When I was going through my accreditation process to become a La Leche League Leader, I learned that a certified lactation consultant doesn’t have to ever have had any breastfeeding experience of their own to be certified; even a man can be a C.L.C. In contrast, a LLL Leader has to have at least a year of breastfeeding experience in order to begin the accreditation process. Neither one nor the other is necessarily better, but some things are really tough to teach, or to gain credibility to teach, if you’ve never actually done it yourself. Breastfeeding would be one of those.
So, when it comes to accreditation or certification or a diploma, while that can count in someone’s favor, it’s always a good idea to find out what their experience is. Often, experience can trump certification. People used to learn by apprenticing themselves to a master of the skills they wanted to learn. I still consider this to be a valuable way of learning which can be more valuable than going to school to learn about doing it rather than actually doing it. Everything else being equal, I will always choose to learn from someone who has actually created in their own life, and others, the change they claim to effect, over someone who has only learned about it in school.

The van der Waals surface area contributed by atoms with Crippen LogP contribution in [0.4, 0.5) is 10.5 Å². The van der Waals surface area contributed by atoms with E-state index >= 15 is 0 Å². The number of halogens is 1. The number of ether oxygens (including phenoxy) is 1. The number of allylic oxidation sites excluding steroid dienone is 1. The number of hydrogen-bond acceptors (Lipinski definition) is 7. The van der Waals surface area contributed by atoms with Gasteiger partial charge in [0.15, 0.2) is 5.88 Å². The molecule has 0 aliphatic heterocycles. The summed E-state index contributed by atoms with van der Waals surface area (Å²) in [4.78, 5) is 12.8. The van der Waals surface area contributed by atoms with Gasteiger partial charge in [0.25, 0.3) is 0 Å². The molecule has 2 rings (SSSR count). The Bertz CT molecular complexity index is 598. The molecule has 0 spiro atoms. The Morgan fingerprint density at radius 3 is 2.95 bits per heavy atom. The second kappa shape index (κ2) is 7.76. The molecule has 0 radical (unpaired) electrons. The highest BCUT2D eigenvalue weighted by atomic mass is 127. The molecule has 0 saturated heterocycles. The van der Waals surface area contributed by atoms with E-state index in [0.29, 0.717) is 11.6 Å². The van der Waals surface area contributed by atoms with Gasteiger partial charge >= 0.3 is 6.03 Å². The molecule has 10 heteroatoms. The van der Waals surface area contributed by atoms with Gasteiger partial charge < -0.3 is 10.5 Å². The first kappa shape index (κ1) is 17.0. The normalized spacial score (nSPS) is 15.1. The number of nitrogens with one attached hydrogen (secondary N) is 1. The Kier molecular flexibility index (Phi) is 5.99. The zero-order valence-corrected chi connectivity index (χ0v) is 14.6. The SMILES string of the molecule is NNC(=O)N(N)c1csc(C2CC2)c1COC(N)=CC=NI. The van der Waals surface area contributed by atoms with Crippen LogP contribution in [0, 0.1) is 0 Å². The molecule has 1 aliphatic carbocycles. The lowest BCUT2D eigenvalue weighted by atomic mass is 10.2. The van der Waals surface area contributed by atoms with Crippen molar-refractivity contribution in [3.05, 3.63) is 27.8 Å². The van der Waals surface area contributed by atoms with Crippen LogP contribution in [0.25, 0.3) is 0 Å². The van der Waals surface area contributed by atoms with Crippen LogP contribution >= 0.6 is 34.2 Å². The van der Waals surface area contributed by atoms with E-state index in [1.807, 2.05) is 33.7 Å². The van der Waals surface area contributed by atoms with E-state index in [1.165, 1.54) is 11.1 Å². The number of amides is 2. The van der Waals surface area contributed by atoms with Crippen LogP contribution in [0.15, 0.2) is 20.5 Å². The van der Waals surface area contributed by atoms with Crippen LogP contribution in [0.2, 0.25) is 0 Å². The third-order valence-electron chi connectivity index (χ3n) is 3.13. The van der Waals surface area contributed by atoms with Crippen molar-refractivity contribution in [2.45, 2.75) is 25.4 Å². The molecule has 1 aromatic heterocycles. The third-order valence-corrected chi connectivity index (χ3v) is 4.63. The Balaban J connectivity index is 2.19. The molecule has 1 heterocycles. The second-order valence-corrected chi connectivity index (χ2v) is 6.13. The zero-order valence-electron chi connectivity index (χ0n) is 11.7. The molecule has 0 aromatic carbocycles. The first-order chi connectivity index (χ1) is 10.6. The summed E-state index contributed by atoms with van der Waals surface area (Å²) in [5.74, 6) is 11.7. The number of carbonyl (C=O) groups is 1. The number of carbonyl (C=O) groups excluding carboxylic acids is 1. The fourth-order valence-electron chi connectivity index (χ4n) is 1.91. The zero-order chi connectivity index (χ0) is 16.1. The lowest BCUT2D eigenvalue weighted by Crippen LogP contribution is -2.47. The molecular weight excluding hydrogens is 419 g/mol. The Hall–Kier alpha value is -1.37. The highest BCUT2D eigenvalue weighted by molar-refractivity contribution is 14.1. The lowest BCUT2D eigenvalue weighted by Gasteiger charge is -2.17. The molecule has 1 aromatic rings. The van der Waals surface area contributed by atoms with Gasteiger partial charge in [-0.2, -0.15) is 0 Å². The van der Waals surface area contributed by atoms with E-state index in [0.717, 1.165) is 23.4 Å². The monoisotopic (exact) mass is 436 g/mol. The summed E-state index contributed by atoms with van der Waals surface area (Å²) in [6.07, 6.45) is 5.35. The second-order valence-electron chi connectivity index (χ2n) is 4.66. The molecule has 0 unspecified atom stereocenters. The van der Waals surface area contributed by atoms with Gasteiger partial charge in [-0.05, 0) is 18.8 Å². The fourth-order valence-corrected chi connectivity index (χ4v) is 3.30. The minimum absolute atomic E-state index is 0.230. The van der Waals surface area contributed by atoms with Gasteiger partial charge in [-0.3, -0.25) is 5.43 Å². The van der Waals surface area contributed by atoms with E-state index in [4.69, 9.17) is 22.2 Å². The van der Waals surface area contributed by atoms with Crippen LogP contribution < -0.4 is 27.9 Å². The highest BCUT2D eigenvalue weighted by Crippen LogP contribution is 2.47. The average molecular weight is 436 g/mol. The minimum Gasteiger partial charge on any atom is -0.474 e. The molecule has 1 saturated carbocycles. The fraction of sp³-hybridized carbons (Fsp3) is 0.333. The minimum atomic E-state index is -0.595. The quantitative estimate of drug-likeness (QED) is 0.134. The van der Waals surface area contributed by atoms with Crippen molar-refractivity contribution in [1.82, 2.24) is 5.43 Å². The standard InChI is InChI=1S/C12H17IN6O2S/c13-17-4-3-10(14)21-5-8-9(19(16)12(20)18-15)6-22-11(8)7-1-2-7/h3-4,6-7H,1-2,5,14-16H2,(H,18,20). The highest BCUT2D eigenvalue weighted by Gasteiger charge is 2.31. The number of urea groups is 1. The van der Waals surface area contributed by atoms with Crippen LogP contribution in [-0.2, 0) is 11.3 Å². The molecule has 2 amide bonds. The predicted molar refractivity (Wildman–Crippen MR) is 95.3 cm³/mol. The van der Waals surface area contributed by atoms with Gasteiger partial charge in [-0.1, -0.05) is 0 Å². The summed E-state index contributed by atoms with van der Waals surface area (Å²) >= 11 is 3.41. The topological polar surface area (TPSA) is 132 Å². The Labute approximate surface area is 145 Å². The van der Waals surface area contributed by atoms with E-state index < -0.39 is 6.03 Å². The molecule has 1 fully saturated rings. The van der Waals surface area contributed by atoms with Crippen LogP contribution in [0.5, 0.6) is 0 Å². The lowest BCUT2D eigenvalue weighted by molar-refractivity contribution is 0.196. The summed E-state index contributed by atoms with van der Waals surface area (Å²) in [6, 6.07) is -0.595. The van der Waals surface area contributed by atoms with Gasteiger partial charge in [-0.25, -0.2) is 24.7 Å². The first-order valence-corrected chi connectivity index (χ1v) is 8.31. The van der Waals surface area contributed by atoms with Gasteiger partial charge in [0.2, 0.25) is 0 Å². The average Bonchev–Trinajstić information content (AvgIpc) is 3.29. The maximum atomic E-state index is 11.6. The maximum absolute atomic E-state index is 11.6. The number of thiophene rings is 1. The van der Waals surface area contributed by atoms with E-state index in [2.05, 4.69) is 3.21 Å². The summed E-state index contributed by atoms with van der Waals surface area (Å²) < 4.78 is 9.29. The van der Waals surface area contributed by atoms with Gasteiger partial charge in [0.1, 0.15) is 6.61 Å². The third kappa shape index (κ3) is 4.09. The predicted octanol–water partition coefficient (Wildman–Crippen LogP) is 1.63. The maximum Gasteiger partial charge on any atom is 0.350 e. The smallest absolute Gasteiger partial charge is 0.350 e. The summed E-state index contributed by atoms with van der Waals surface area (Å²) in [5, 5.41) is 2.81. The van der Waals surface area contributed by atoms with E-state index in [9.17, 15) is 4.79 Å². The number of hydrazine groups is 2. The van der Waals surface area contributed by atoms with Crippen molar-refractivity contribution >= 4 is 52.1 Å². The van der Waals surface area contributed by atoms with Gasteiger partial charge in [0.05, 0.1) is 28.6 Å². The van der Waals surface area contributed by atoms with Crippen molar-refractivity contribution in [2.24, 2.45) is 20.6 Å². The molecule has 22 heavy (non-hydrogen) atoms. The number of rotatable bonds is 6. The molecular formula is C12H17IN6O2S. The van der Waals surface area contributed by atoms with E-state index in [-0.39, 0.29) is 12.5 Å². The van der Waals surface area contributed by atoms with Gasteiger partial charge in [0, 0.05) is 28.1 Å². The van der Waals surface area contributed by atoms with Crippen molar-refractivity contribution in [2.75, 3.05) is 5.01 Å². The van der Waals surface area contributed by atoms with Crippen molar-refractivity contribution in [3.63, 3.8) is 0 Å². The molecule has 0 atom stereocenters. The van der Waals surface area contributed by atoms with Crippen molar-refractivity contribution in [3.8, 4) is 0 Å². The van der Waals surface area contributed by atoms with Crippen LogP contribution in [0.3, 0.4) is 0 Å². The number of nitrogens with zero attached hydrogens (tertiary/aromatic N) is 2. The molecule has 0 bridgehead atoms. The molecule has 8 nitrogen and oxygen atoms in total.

Personality and character should not be ignored, either. Doesn’t mean they should be the first or only qualities to consider, but they should be taken into account. If you don’t have feel a basic connection to and trust in a potential teacher, then how can anything they say to you be valuable? What’s the vibe you get from a potential expert?
When I was looking for a Reiki Master (teacher), it took me a long time to find one I could work with, simply because so many of them in my area were also into things that conflict with my basic faith and belief system. When I was checking out websites, many of them listed other services such as past life regressions or occult practices. None of those other things have anything to do with Reiki, but many practitioners do bring other practices and philosophies into their Reiki practice. I really needed to work with someone I could relate to and I really couldn’t relate to someone whose belief system so radically differed from mine. More importantly, I was not willing to open up energetically to someone who was open to these other types of practices, so it took me a long time to find the right teacher. One of the things that helped me choose my teacher when I finally found her was that the other services she offered were modalities I or close friends had experienced and benefitted from, such as EFT and BodyTalk.
Choosing an expert in any field can feel a little like navigating a mine field, but paying attention to a practitioner’s associates, education, experience, character, belief system and getting referrals can help you find teachers and mentors who can give you the tools you’re seeking. I hope I’m able to offer this type of information on a wide range of experts on this website, to help narrow your search.